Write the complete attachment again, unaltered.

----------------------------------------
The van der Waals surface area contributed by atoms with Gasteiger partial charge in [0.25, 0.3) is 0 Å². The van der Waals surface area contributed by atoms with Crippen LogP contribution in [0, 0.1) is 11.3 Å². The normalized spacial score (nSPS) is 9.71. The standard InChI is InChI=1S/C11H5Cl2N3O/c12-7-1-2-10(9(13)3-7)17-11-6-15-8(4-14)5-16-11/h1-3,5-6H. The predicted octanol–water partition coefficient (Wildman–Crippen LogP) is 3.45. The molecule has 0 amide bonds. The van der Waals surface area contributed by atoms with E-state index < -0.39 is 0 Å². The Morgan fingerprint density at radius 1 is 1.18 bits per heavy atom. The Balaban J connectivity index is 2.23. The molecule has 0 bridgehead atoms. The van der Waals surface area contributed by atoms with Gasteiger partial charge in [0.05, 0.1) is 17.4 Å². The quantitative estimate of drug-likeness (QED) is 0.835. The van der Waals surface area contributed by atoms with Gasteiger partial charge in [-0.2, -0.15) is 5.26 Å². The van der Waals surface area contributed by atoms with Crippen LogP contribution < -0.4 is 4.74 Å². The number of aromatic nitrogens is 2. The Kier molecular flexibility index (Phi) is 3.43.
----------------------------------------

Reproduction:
The van der Waals surface area contributed by atoms with Gasteiger partial charge in [0.25, 0.3) is 0 Å². The van der Waals surface area contributed by atoms with Crippen LogP contribution in [0, 0.1) is 11.3 Å². The normalized spacial score (nSPS) is 9.71. The standard InChI is InChI=1S/C11H5Cl2N3O/c12-7-1-2-10(9(13)3-7)17-11-6-15-8(4-14)5-16-11/h1-3,5-6H. The predicted octanol–water partition coefficient (Wildman–Crippen LogP) is 3.45. The molecule has 0 amide bonds. The van der Waals surface area contributed by atoms with E-state index < -0.39 is 0 Å². The Morgan fingerprint density at radius 1 is 1.18 bits per heavy atom. The Balaban J connectivity index is 2.23. The molecule has 0 bridgehead atoms. The van der Waals surface area contributed by atoms with Gasteiger partial charge in [0.05, 0.1) is 17.4 Å². The quantitative estimate of drug-likeness (QED) is 0.835. The van der Waals surface area contributed by atoms with Gasteiger partial charge in [-0.2, -0.15) is 5.26 Å². The van der Waals surface area contributed by atoms with Crippen LogP contribution < -0.4 is 4.74 Å². The number of aromatic nitrogens is 2. The Kier molecular flexibility index (Phi) is 3.43.